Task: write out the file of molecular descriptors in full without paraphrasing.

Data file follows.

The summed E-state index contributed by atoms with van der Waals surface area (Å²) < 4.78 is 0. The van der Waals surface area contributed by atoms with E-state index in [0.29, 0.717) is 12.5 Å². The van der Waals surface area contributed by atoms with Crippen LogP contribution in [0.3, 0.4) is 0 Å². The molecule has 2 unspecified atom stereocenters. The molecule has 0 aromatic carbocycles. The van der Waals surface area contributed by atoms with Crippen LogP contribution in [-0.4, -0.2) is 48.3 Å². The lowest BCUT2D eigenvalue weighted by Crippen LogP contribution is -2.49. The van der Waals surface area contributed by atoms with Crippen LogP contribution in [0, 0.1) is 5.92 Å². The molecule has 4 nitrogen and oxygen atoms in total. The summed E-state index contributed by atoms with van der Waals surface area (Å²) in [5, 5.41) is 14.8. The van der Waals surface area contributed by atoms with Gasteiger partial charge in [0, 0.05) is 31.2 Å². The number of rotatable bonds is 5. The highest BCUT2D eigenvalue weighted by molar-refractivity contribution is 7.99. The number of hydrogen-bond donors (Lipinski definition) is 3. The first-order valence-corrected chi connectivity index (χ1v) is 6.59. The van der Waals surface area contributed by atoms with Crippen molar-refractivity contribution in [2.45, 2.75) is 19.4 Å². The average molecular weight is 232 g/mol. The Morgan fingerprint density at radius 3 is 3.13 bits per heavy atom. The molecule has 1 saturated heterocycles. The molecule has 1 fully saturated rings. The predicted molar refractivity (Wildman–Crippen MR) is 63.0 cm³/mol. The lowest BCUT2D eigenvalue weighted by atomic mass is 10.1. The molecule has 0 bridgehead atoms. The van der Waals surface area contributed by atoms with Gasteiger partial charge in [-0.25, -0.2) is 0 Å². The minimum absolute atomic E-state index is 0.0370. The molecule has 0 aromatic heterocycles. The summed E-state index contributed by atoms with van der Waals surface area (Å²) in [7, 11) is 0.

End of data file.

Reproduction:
The summed E-state index contributed by atoms with van der Waals surface area (Å²) < 4.78 is 0. The van der Waals surface area contributed by atoms with E-state index in [0.29, 0.717) is 12.5 Å². The van der Waals surface area contributed by atoms with Crippen LogP contribution in [0.3, 0.4) is 0 Å². The molecule has 2 unspecified atom stereocenters. The molecule has 0 aromatic carbocycles. The van der Waals surface area contributed by atoms with Crippen LogP contribution in [-0.4, -0.2) is 48.3 Å². The lowest BCUT2D eigenvalue weighted by Crippen LogP contribution is -2.49. The van der Waals surface area contributed by atoms with Crippen LogP contribution in [0, 0.1) is 5.92 Å². The molecule has 4 nitrogen and oxygen atoms in total. The summed E-state index contributed by atoms with van der Waals surface area (Å²) in [5, 5.41) is 14.8. The van der Waals surface area contributed by atoms with Gasteiger partial charge in [0, 0.05) is 31.2 Å². The number of rotatable bonds is 5. The highest BCUT2D eigenvalue weighted by molar-refractivity contribution is 7.99. The number of hydrogen-bond donors (Lipinski definition) is 3. The first-order valence-corrected chi connectivity index (χ1v) is 6.59. The van der Waals surface area contributed by atoms with Crippen molar-refractivity contribution in [2.45, 2.75) is 19.4 Å². The average molecular weight is 232 g/mol. The Morgan fingerprint density at radius 3 is 3.13 bits per heavy atom. The molecule has 1 saturated heterocycles. The molecule has 1 fully saturated rings. The predicted molar refractivity (Wildman–Crippen MR) is 63.0 cm³/mol. The lowest BCUT2D eigenvalue weighted by atomic mass is 10.1. The molecule has 0 bridgehead atoms. The van der Waals surface area contributed by atoms with Gasteiger partial charge in [-0.25, -0.2) is 0 Å². The minimum absolute atomic E-state index is 0.0370. The molecule has 0 aromatic heterocycles. The summed E-state index contributed by atoms with van der Waals surface area (Å²) in [7, 11) is 0.